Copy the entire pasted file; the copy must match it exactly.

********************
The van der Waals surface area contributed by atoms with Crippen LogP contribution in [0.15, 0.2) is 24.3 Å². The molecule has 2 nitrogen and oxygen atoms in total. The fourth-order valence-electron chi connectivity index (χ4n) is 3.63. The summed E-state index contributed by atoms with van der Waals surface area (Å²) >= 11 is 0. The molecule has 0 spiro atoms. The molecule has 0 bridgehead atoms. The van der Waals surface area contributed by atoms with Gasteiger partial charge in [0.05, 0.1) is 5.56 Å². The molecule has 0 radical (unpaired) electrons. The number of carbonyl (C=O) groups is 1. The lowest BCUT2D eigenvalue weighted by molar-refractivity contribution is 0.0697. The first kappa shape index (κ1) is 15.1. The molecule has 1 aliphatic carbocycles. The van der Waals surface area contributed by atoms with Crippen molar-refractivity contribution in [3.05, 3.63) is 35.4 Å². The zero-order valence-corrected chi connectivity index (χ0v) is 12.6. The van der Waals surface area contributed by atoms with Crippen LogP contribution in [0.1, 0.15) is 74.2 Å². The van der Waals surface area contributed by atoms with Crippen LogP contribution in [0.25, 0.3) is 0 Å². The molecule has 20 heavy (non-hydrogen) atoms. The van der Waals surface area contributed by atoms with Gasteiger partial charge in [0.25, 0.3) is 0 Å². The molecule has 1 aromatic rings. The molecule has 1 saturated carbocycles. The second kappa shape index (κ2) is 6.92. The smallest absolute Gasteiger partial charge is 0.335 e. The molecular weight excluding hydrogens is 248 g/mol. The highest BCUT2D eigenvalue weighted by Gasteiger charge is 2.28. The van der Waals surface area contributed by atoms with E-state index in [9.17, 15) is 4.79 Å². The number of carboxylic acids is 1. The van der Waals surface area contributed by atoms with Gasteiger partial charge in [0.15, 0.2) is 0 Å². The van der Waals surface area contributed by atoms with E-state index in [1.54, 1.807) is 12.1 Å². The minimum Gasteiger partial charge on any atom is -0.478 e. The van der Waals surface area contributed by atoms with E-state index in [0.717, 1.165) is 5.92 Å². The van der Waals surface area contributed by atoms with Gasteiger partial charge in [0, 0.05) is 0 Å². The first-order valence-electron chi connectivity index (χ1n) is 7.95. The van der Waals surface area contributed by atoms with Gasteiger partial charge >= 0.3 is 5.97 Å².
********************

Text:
The van der Waals surface area contributed by atoms with Crippen LogP contribution in [0.15, 0.2) is 24.3 Å². The molecule has 2 nitrogen and oxygen atoms in total. The fourth-order valence-electron chi connectivity index (χ4n) is 3.63. The summed E-state index contributed by atoms with van der Waals surface area (Å²) >= 11 is 0. The molecule has 0 spiro atoms. The molecule has 0 bridgehead atoms. The van der Waals surface area contributed by atoms with Gasteiger partial charge in [0.05, 0.1) is 5.56 Å². The molecule has 0 radical (unpaired) electrons. The number of carbonyl (C=O) groups is 1. The lowest BCUT2D eigenvalue weighted by molar-refractivity contribution is 0.0697. The first kappa shape index (κ1) is 15.1. The molecule has 1 aliphatic carbocycles. The van der Waals surface area contributed by atoms with Crippen molar-refractivity contribution in [3.05, 3.63) is 35.4 Å². The zero-order valence-corrected chi connectivity index (χ0v) is 12.6. The van der Waals surface area contributed by atoms with Crippen LogP contribution in [0.1, 0.15) is 74.2 Å². The van der Waals surface area contributed by atoms with Crippen LogP contribution in [0.25, 0.3) is 0 Å². The molecule has 20 heavy (non-hydrogen) atoms. The van der Waals surface area contributed by atoms with Gasteiger partial charge in [0.25, 0.3) is 0 Å². The molecule has 1 aromatic rings. The molecule has 1 saturated carbocycles. The second kappa shape index (κ2) is 6.92. The smallest absolute Gasteiger partial charge is 0.335 e. The molecular weight excluding hydrogens is 248 g/mol. The highest BCUT2D eigenvalue weighted by Gasteiger charge is 2.28. The van der Waals surface area contributed by atoms with E-state index in [9.17, 15) is 4.79 Å². The number of carboxylic acids is 1. The van der Waals surface area contributed by atoms with Gasteiger partial charge in [0.15, 0.2) is 0 Å². The van der Waals surface area contributed by atoms with E-state index in [1.54, 1.807) is 12.1 Å². The minimum Gasteiger partial charge on any atom is -0.478 e. The van der Waals surface area contributed by atoms with E-state index in [0.717, 1.165) is 5.92 Å². The van der Waals surface area contributed by atoms with Gasteiger partial charge in [0, 0.05) is 0 Å². The first-order valence-electron chi connectivity index (χ1n) is 7.95. The van der Waals surface area contributed by atoms with Gasteiger partial charge >= 0.3 is 5.97 Å².